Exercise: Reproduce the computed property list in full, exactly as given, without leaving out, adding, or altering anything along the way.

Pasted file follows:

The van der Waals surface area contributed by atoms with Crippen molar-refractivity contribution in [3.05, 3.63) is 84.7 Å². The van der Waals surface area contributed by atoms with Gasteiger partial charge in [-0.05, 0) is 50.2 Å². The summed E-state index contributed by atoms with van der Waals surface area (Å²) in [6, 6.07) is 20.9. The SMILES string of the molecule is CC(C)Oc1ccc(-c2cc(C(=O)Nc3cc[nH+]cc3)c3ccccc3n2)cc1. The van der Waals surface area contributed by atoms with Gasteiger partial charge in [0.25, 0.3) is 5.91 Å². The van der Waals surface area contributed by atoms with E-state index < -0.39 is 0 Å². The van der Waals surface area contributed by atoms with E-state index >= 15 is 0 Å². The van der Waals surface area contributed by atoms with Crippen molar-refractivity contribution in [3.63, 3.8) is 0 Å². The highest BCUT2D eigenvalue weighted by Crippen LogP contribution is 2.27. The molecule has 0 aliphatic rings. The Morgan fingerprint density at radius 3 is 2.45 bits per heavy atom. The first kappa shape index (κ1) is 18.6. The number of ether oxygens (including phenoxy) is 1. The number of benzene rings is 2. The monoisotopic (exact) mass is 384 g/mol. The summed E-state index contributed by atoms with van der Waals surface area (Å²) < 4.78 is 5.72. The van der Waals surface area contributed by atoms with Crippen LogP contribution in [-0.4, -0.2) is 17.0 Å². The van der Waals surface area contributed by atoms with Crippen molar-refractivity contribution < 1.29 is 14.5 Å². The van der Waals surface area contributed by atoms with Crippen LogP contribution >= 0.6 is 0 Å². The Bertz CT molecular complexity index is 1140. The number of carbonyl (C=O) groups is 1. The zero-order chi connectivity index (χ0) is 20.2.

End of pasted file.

The van der Waals surface area contributed by atoms with Crippen molar-refractivity contribution in [3.05, 3.63) is 84.7 Å². The van der Waals surface area contributed by atoms with Gasteiger partial charge in [-0.05, 0) is 50.2 Å². The summed E-state index contributed by atoms with van der Waals surface area (Å²) in [6, 6.07) is 20.9. The SMILES string of the molecule is CC(C)Oc1ccc(-c2cc(C(=O)Nc3cc[nH+]cc3)c3ccccc3n2)cc1. The van der Waals surface area contributed by atoms with Gasteiger partial charge in [0.25, 0.3) is 5.91 Å². The van der Waals surface area contributed by atoms with E-state index < -0.39 is 0 Å². The van der Waals surface area contributed by atoms with E-state index >= 15 is 0 Å². The van der Waals surface area contributed by atoms with Crippen molar-refractivity contribution in [3.63, 3.8) is 0 Å². The highest BCUT2D eigenvalue weighted by Crippen LogP contribution is 2.27. The molecule has 0 aliphatic rings. The Morgan fingerprint density at radius 3 is 2.45 bits per heavy atom. The first kappa shape index (κ1) is 18.6. The number of ether oxygens (including phenoxy) is 1. The number of benzene rings is 2. The monoisotopic (exact) mass is 384 g/mol. The summed E-state index contributed by atoms with van der Waals surface area (Å²) < 4.78 is 5.72. The van der Waals surface area contributed by atoms with Crippen LogP contribution in [-0.4, -0.2) is 17.0 Å². The van der Waals surface area contributed by atoms with Crippen molar-refractivity contribution < 1.29 is 14.5 Å². The van der Waals surface area contributed by atoms with Crippen LogP contribution >= 0.6 is 0 Å². The Bertz CT molecular complexity index is 1140. The number of carbonyl (C=O) groups is 1. The zero-order chi connectivity index (χ0) is 20.2.